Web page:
MINISTER of Fisheries and Livestock Professor Nkandu Luo has announced that government will soon ban the importation of deboned meat because “it is not fit for human consumption.”

And Prof Luo says Zambia will use the current partnership with other countries in the Saudi Arabia One Million Goat Project to learn best practices in the livestock sector.

Speaking when she featured on ZNBC Sunday Interview, Prof Luo said that the country should not encourage the eating of mechanically deboned meats because it was unhealthy.

“You know, this one is a very interesting debate. There is a group that comes to me and says, ‘Minister, if you stop the deboned meat, you are going to kill the poor people because this is what they are surviving on…’ then the big boys and girls are saying, ‘Minister, this de-boned meat is a problem.’ My attitude towards this is that we are stopping the importation of de-boned meat and the argument I have used is not whether it’s cheaper for anybody or the big boys are complaining, it’s unhealthy. When I came back from training as a microbiologist immunologist, we never saw cancer in our institutions. Today, when you go the UTH, the cancer hospital is full of patients and a lot of this has to do with some of the foods that we are eating,” Prof Luo said.

“And when I have analyzed this whole deboned meat, I don’t think that Zambia should encourage it because it is unhealthy and if people use it for dogs, maybe that’s what it’s fit for; it’s not fit for human consumption.”

When asked by show host Grevazio Zulu whether government would ban the importation of deboned meat, Prof Luo responded in the affirmative.

“[Yes] because it’s unhealthy. I am not listening to any of the voices because others are doing it because they think that it’s stifling their business and the poor people are saying, ‘what about us, this is what we are surviving on.’ I think the best argument is the health argument,” she replied.

But Prof Luo added that government could not impose a complete ban on the fish imports, except on Tilapia breams because they were widely produced locally.

“In Zambia, we have about 87,000 metric tonnes deficit of fish, but as at now, because of the work that has been done, when we do the statistics next year, we will then see how much we have developed and how much the deficit has come down. However, our thinking, as a Ministry, is that fish farming has attracted a lot of people and there are a lot of players. Our thinking is that we could probably have reduced the deficit by 50 per cent, but we can only talk about that data when we have done the analysis, that’s what we think. I think look at it this way, I think people must have choices of what they eat. You cannot have a total ban of fish imports because there are also exotic fish, but we can ban the Tilapia, which we do here, but there may be people who may want to bring in other exotic fish and we can allow them to bring in a little amount so that those who want choices like Crayfish and so on, because we don’t do Crayfish here so that we allow the industry to grow,” she said.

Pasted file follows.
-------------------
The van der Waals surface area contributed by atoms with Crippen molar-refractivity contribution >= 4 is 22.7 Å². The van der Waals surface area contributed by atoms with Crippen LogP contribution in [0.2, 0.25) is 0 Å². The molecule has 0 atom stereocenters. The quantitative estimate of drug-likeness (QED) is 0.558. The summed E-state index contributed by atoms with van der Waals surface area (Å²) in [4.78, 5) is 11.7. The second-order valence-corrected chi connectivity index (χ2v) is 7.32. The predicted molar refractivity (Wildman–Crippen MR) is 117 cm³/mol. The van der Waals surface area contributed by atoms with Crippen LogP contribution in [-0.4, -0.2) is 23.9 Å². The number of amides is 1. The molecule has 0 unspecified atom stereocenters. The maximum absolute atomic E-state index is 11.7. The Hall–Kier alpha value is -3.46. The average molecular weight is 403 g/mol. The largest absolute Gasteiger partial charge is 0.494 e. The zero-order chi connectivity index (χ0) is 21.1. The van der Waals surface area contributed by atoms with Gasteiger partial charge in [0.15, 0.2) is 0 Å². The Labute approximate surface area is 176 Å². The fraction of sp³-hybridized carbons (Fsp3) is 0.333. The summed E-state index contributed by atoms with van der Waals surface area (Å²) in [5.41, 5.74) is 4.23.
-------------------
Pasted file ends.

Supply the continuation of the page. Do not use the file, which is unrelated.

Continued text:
And Prof Luo wondered why some players were against the move to partner with other countries in the Saudi Arabia Goat export deal when it can be used as a learning process for best practices among neighbouring countries.

“Yesterday, or two days ago, I was reading an article written by somebody from the University of Zambia and they were analyzing a discussion I was having with the President of the Republic of Zambia (Edgar Lungu) when he visited the Rufunsa Livestock Centre. So, I was saying to him that because of the numbers that Saudi Arabia wants, we found that Zambia on its own could not sustain the market. So, the system we have used is, we are going to partner with our colleagues in Botswana, our colleagues in Namibia and now from a few days ago, Zimbabwe has also requested that they come into this partnership. So, this guy (Dr Chisoni Mumba) who wrote this article was basically criticizing us that how can we go and start partnering with Botswana and Namibia when in that place they have identification and traceability policies and so on. So, I was laughing when I read this article, why? Because in fact, this is something Zambia is doing and it is one of the areas of improvement that we are doing,” she said.

“And if I say look, ‘I can’t do it alone, let me partner,’ it’s in itself assisting that you are setting up saying, ‘I don’t have the capacity to do it alone, let me bring other players to play with us.’ So, we have set up certain systems. Now, in the Ministry, which we think are going to help us learn from how other people are doing things because once you partner with people, one of the benefits of partnerships is learning so that you improve your own status. It’s better late than never.”

She added that the country did not have a substantive livestock census report, hence the one to be conducted before the country can engage another market, which it will not be able to sustain.

“We do not have a substantive census, we do not understand the number of animals we have, we can only approximate. And this is why for the goat market, I had to say, ‘let’s not use what we have in terms of figures because we may not sustain the market and let us try and partner with those that already have good numbers so that in a month we can put it at 300,000, another 500,000, another one 200,000 and per month…’ we can sustain the one million. So, I think the numbers in a way are increasing so we need to capture all these numbers,” said Prof Luo.